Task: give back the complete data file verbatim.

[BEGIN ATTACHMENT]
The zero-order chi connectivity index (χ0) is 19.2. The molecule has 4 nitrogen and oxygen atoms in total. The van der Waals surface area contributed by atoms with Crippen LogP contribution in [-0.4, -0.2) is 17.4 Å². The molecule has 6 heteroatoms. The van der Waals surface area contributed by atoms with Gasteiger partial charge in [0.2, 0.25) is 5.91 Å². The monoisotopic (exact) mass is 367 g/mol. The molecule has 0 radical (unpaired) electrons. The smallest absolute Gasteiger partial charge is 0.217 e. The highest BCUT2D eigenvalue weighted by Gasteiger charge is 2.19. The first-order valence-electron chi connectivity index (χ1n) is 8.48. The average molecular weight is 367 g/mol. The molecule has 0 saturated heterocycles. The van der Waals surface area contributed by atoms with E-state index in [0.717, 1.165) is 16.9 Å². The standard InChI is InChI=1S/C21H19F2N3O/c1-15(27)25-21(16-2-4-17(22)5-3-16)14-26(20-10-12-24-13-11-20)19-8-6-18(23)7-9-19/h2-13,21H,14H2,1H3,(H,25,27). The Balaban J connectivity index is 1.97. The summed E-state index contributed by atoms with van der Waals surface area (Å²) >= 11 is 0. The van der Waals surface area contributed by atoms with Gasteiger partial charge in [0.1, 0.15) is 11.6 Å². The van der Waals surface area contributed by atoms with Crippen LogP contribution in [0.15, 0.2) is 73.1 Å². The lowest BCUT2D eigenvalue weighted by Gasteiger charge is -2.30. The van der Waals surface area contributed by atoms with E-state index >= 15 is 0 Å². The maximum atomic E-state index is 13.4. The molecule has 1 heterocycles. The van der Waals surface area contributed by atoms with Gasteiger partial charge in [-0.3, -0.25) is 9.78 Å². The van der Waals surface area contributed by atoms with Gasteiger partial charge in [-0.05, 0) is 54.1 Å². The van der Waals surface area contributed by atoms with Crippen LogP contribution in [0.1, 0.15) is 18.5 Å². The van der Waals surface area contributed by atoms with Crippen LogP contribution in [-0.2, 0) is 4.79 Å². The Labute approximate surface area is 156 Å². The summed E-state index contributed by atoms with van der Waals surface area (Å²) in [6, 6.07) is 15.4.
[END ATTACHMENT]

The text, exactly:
The zero-order chi connectivity index (χ0) is 19.2. The molecule has 4 nitrogen and oxygen atoms in total. The van der Waals surface area contributed by atoms with Crippen LogP contribution in [-0.4, -0.2) is 17.4 Å². The molecule has 6 heteroatoms. The van der Waals surface area contributed by atoms with Gasteiger partial charge in [0.2, 0.25) is 5.91 Å². The monoisotopic (exact) mass is 367 g/mol. The molecule has 0 radical (unpaired) electrons. The smallest absolute Gasteiger partial charge is 0.217 e. The highest BCUT2D eigenvalue weighted by Gasteiger charge is 2.19. The first-order valence-electron chi connectivity index (χ1n) is 8.48. The average molecular weight is 367 g/mol. The molecule has 0 saturated heterocycles. The van der Waals surface area contributed by atoms with E-state index in [0.717, 1.165) is 16.9 Å². The standard InChI is InChI=1S/C21H19F2N3O/c1-15(27)25-21(16-2-4-17(22)5-3-16)14-26(20-10-12-24-13-11-20)19-8-6-18(23)7-9-19/h2-13,21H,14H2,1H3,(H,25,27). The Balaban J connectivity index is 1.97. The summed E-state index contributed by atoms with van der Waals surface area (Å²) >= 11 is 0. The van der Waals surface area contributed by atoms with Gasteiger partial charge in [0.1, 0.15) is 11.6 Å². The van der Waals surface area contributed by atoms with Crippen LogP contribution in [0.15, 0.2) is 73.1 Å². The lowest BCUT2D eigenvalue weighted by Gasteiger charge is -2.30. The van der Waals surface area contributed by atoms with E-state index >= 15 is 0 Å². The maximum atomic E-state index is 13.4. The molecule has 1 heterocycles. The van der Waals surface area contributed by atoms with Gasteiger partial charge in [-0.3, -0.25) is 9.78 Å². The van der Waals surface area contributed by atoms with Gasteiger partial charge in [-0.05, 0) is 54.1 Å². The van der Waals surface area contributed by atoms with Crippen LogP contribution in [0.1, 0.15) is 18.5 Å². The van der Waals surface area contributed by atoms with Crippen LogP contribution in [-0.2, 0) is 4.79 Å². The Labute approximate surface area is 156 Å². The summed E-state index contributed by atoms with van der Waals surface area (Å²) in [6, 6.07) is 15.4.